Proof Suppose that for some . Then
This contradiction with the definition of completes the proof of Lemma 3. □
Lemma 4 For all , it holds .
Proof According to the definition of by (17) and Lemma 3, we have
In order to make the first and the last products be equal, we have to replace in the first one by a greater value. This means that and Lemma 4 is proved. □
Lemma 5 For all , it holds .
Proof According to the definition of by (18), we have
In order to make the sum equal 2π, we have to replace by a smaller value. So, and Lemma 5 is proved. □
Due to Lemmas 3, 4, 5 proved, it is sufficient now for the proof of Proposition 1 to show that for sufficiently small .
Lemma 6 It holds for all sufficiently small .
Proof Straightforward exact calculations show that
So, for sufficiently small , we have
Hence, for these α, in order to avoid contradiction with the definition of , the inequality is necessary. Lemma 6 is proved. □
Lemma 7 It holds for sufficiently small .
Proof Consider the limit
Hence, and for sufficiently small . Thus, for these α, we have , which completes the proof of Lemma 7. □
Now Proposition 1 is also proved. □
Proposition 2 For any and any integer , all roots to equation (14) are simple.
Proof Since we consider a polynomial equation of degree n, it is sufficient to prove the existence of n different roots to (14). We will show that for any integer m such that , there exists satisfying
with argz denoting the principal value of the argument lying in the open-closed interval . Surely, all these 2n complex numbers are different. Those with even m generate, via the relation , just n different roots to (14).
We begin to accomplish this plan by noting that the set of μ satisfying equation (20) with is the real semi-axis containing a single point satisfying (19), namely .
Similarly, the set of μ satisfying equation (20) with is the real unbounded interval containing a single point satisfying (19), namely .
Now consider the cases and the upper complex half-plane. For any , the smooth function
monotonically decreases from nπ to 0 as r increases from −∞ to +∞. So, for any and , there exists a unique value r such that . Due to the inequality , the implicit function theorem provides the existence of the smooth functions satisfying .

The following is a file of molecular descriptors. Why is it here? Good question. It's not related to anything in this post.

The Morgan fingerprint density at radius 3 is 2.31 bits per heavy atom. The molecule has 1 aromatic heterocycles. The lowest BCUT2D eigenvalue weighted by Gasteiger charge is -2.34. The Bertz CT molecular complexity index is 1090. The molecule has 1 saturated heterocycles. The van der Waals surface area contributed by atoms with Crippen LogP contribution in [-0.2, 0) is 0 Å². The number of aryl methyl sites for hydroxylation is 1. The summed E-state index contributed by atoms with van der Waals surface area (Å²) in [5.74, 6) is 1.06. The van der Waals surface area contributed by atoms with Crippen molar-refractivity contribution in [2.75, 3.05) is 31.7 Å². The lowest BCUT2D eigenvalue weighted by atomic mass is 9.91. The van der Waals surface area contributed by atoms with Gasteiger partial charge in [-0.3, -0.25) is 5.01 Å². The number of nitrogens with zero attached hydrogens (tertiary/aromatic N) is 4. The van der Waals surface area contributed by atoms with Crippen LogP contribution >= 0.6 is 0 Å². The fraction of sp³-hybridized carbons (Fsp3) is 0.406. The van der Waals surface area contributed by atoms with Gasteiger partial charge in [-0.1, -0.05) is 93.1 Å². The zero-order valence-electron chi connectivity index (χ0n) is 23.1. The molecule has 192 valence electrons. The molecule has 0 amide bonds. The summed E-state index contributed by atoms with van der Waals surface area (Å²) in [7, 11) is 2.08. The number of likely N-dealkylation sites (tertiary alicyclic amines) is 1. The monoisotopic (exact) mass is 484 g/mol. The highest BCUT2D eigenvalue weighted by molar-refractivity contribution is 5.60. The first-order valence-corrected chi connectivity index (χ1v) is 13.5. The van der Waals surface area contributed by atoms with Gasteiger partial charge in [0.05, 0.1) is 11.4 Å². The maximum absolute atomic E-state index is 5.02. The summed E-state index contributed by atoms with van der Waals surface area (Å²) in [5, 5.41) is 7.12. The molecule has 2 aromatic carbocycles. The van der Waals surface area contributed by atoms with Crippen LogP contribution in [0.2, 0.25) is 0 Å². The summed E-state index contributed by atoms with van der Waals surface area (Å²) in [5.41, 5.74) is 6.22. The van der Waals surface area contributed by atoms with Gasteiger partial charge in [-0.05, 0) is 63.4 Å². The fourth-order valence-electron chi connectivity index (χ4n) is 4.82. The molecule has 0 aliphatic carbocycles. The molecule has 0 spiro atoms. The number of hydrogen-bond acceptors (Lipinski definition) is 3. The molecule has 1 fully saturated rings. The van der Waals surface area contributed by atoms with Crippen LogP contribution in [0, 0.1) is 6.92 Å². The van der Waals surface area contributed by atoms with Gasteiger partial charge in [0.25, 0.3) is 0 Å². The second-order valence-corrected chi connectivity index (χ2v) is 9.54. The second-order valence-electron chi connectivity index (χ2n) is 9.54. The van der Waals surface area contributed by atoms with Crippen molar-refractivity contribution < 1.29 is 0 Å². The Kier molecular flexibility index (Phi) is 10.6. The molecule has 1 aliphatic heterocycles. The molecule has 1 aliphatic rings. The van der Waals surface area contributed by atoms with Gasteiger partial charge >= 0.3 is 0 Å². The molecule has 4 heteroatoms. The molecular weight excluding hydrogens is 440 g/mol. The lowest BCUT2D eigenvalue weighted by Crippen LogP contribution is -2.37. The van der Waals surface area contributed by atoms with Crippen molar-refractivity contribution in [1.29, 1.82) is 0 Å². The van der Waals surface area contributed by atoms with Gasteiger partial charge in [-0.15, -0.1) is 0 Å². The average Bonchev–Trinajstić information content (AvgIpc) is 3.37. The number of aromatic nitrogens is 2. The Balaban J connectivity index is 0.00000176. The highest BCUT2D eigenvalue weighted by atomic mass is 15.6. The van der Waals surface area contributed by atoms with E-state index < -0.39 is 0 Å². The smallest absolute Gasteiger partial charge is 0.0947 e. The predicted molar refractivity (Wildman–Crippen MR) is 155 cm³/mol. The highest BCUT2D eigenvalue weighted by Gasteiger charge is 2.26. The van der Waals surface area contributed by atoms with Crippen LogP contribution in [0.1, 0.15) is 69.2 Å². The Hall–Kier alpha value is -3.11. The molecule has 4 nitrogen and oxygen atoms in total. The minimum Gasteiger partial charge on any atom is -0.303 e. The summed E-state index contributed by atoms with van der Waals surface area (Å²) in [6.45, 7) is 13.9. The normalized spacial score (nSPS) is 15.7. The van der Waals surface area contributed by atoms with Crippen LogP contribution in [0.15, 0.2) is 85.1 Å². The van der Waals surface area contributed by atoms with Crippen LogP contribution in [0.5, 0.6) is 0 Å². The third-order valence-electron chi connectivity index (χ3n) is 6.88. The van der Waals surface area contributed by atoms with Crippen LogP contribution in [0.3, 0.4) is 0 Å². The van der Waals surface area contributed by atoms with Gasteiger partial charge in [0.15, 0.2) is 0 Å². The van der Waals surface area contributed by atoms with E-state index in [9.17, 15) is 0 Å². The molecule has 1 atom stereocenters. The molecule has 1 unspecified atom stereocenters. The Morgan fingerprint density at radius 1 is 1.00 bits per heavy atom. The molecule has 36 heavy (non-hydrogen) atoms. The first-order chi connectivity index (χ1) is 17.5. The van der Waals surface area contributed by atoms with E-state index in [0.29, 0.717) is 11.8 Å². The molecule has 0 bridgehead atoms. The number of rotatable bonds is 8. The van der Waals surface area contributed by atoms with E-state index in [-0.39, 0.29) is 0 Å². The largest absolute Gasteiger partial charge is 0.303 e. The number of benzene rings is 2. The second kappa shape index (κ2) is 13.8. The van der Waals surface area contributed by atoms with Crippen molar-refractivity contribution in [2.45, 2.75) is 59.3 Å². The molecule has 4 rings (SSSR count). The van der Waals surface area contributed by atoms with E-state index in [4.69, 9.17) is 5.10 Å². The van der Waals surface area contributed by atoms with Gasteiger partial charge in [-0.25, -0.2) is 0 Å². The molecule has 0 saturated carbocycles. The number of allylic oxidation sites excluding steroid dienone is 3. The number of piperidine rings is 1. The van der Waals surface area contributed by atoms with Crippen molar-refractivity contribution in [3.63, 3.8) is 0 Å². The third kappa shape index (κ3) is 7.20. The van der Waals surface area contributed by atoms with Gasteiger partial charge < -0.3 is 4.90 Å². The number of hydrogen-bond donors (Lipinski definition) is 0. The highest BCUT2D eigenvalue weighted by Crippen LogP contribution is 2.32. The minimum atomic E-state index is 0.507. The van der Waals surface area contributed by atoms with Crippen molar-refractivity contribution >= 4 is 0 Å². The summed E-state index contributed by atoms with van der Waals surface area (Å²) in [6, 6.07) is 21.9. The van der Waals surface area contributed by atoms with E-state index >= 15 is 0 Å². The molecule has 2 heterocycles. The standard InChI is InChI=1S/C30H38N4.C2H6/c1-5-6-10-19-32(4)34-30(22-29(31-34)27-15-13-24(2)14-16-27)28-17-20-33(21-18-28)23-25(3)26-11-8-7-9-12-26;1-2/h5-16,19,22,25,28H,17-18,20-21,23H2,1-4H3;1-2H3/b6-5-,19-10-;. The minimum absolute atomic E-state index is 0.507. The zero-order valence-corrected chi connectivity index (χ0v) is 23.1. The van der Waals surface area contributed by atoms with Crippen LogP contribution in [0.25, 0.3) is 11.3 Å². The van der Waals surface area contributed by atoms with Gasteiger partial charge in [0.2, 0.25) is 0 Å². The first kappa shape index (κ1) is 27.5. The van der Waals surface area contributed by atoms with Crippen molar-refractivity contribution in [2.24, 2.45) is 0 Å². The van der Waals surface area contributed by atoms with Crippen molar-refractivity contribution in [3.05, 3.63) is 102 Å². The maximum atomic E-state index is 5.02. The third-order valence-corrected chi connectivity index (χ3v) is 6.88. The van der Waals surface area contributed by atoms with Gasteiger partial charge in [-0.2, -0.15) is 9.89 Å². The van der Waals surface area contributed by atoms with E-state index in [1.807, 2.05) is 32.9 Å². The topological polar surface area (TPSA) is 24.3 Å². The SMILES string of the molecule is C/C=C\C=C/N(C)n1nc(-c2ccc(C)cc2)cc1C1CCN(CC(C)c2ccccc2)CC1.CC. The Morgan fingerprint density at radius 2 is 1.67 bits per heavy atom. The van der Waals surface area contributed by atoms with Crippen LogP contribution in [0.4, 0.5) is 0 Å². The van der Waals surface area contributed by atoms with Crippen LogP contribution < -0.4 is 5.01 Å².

Note that if , then for all and . Hence,
and such r cannot be the value of for sufficiently small .
Similarly, if , then for all and . Hence,
and such r cannot be the value of for sufficiently small .
So, if is sufficiently small, then satisfies the inequality and thereby is negative.
Consider the product with and investigate its behavior for small .
If , then for sufficiently small , we have and
If , then for sufficiently small , we have
Combining (21) and (22), we obtain, for sufficiently small ,
As for large ω, the left-hand side of the above inequality evidently tends to +∞ as and hence is greater than its right-hand side for sufficiently large ω. By continuity there exists such that
Thus, we can take to satisfy (19) and (20) for . For , we can take the conjugates . Thus, the existence of all needed is proved. This completes the proof of Proposition 2. □
Lemma 8 If , , and satisfy the polynomial equation
Proof It can be proved in the same way for all n mentioned. We show this for .
First, compute the right-hand side of the equation:
Now, estimate the left-hand side supposing :
The difference of this polynomial and the previous one is equal to
which is positive for any . This shows that the polynomial equation cannot be satisfied by and with .
In the same way, compute
Hence, if .
This contradiction yields . So, Lemma 8 is proved. □
The condition needed for the Hopf theorem, expressed explicitly by means of the implicit function theorem, looks like
Lemma 9 If , and , then
Proof Hereafter all sums and products with no limits indicated are over .
Multiplying inequality (23) by and then twice by , we obtain the following equivalent inequality provided :
with the polynomials and .
Put , . Substituting this into inequality (24) and multiplying the result by , we obtain another equivalent one:
with and .
Both sides of inequality (25) are polynomials of α and w with non-negative integer coefficients. So, they can be computed exactly, with no rounding. This rather cumbersome computation gives the following result for the difference of the left- and right-hand sides of (25) expressed as
with polynomials . Straightforward though very cumbersome calculations show that , and all other in (26) are polynomials with positive coefficients.
This completes the proof of Lemma 9. □
Now, the Hopf bifurcation theorem and the lemmas proved provide, for , the existence of a family such that equation (14) with has imaginary roots and for sufficiently small ε, system (13) with has a periodic solution with period as . In particular, the coordinate of the vector is also a periodic function with the same period. Then, taking into account (9), we obtain
Put , which is a non-constant continuous periodic and positive for sufficiently small ε function and obtain the required equality
In the similar way, we obtain the related expressions for , .
Theorem 4 is proved. □
Conclusions, concluding remarks and open problems
Computer calculations give approximate values of α providing equation (14) to have a pure imaginary root λ. They are, with corresponding values of k, as follows:
if , then , ;
if , then , ;
if , then , .
Note that equation (14) has no pure imaginary roots if . So, the Hopf bifurcation theorem cannot be applied, but it does not follow that Theorem 4 cannot be proved for some .
If , then the inequality needed for the Hopf bifurcation theorem cannot be proved in the same way because the estimate does not hold.
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The research was supported by RFBR (grant 11-01-00989).
The author declares that she has no competing interests.